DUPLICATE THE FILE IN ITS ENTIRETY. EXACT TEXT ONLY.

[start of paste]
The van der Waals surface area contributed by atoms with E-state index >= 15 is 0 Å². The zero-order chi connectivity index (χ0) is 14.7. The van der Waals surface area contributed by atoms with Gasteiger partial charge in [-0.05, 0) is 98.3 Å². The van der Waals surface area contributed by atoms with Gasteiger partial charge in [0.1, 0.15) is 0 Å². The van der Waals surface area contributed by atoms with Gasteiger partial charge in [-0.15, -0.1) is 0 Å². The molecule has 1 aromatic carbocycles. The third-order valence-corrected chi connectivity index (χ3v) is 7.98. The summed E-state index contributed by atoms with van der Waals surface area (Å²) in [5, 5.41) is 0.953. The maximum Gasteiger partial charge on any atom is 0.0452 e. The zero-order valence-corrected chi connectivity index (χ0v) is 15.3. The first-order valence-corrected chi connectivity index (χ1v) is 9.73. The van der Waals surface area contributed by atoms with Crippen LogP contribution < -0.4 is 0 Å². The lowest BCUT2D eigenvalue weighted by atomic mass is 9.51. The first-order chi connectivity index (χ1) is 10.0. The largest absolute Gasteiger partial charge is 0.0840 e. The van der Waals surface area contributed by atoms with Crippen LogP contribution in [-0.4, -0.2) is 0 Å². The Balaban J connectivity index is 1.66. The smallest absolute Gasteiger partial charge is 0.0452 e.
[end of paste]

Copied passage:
The van der Waals surface area contributed by atoms with E-state index >= 15 is 0 Å². The zero-order chi connectivity index (χ0) is 14.7. The van der Waals surface area contributed by atoms with Gasteiger partial charge in [-0.05, 0) is 98.3 Å². The van der Waals surface area contributed by atoms with Gasteiger partial charge in [0.1, 0.15) is 0 Å². The van der Waals surface area contributed by atoms with Gasteiger partial charge in [-0.15, -0.1) is 0 Å². The molecule has 1 aromatic carbocycles. The third-order valence-corrected chi connectivity index (χ3v) is 7.98. The summed E-state index contributed by atoms with van der Waals surface area (Å²) in [5, 5.41) is 0.953. The maximum Gasteiger partial charge on any atom is 0.0452 e. The zero-order valence-corrected chi connectivity index (χ0v) is 15.3. The first-order valence-corrected chi connectivity index (χ1v) is 9.73. The van der Waals surface area contributed by atoms with Crippen LogP contribution < -0.4 is 0 Å². The lowest BCUT2D eigenvalue weighted by atomic mass is 9.51. The first-order chi connectivity index (χ1) is 10.0. The largest absolute Gasteiger partial charge is 0.0840 e. The van der Waals surface area contributed by atoms with Crippen LogP contribution in [-0.4, -0.2) is 0 Å². The Balaban J connectivity index is 1.66. The smallest absolute Gasteiger partial charge is 0.0452 e.